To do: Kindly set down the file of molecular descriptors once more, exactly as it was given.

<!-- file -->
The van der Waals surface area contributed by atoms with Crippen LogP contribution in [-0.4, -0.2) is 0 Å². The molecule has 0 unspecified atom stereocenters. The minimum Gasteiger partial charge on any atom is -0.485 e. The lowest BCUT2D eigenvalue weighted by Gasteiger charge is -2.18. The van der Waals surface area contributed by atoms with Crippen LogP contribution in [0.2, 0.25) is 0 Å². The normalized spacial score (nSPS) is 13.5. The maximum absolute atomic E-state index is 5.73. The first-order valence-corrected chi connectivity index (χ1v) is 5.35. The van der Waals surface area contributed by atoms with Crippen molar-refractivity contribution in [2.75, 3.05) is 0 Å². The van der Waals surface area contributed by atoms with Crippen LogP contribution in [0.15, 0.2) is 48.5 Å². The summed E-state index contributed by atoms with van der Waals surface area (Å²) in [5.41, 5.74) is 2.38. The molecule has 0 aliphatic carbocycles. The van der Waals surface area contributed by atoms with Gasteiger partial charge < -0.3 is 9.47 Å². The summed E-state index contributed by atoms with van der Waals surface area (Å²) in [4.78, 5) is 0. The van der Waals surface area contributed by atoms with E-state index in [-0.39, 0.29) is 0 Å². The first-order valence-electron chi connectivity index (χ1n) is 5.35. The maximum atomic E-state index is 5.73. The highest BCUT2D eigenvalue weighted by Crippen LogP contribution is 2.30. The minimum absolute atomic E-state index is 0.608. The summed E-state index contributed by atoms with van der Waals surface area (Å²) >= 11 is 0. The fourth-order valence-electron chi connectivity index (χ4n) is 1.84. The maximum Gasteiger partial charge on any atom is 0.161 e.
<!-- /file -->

The van der Waals surface area contributed by atoms with Crippen LogP contribution in [-0.4, -0.2) is 0 Å². The molecule has 0 unspecified atom stereocenters. The minimum Gasteiger partial charge on any atom is -0.485 e. The lowest BCUT2D eigenvalue weighted by Gasteiger charge is -2.18. The van der Waals surface area contributed by atoms with Crippen LogP contribution in [0.2, 0.25) is 0 Å². The normalized spacial score (nSPS) is 13.5. The maximum absolute atomic E-state index is 5.73. The first-order valence-corrected chi connectivity index (χ1v) is 5.35. The van der Waals surface area contributed by atoms with Crippen molar-refractivity contribution in [2.75, 3.05) is 0 Å². The van der Waals surface area contributed by atoms with Crippen LogP contribution in [0.15, 0.2) is 48.5 Å². The summed E-state index contributed by atoms with van der Waals surface area (Å²) in [5.41, 5.74) is 2.38. The molecule has 0 aliphatic carbocycles. The van der Waals surface area contributed by atoms with Gasteiger partial charge < -0.3 is 9.47 Å². The summed E-state index contributed by atoms with van der Waals surface area (Å²) in [4.78, 5) is 0. The van der Waals surface area contributed by atoms with E-state index in [-0.39, 0.29) is 0 Å². The first-order valence-electron chi connectivity index (χ1n) is 5.35. The maximum atomic E-state index is 5.73. The highest BCUT2D eigenvalue weighted by Crippen LogP contribution is 2.30. The minimum absolute atomic E-state index is 0.608. The summed E-state index contributed by atoms with van der Waals surface area (Å²) >= 11 is 0. The fourth-order valence-electron chi connectivity index (χ4n) is 1.84. The maximum Gasteiger partial charge on any atom is 0.161 e.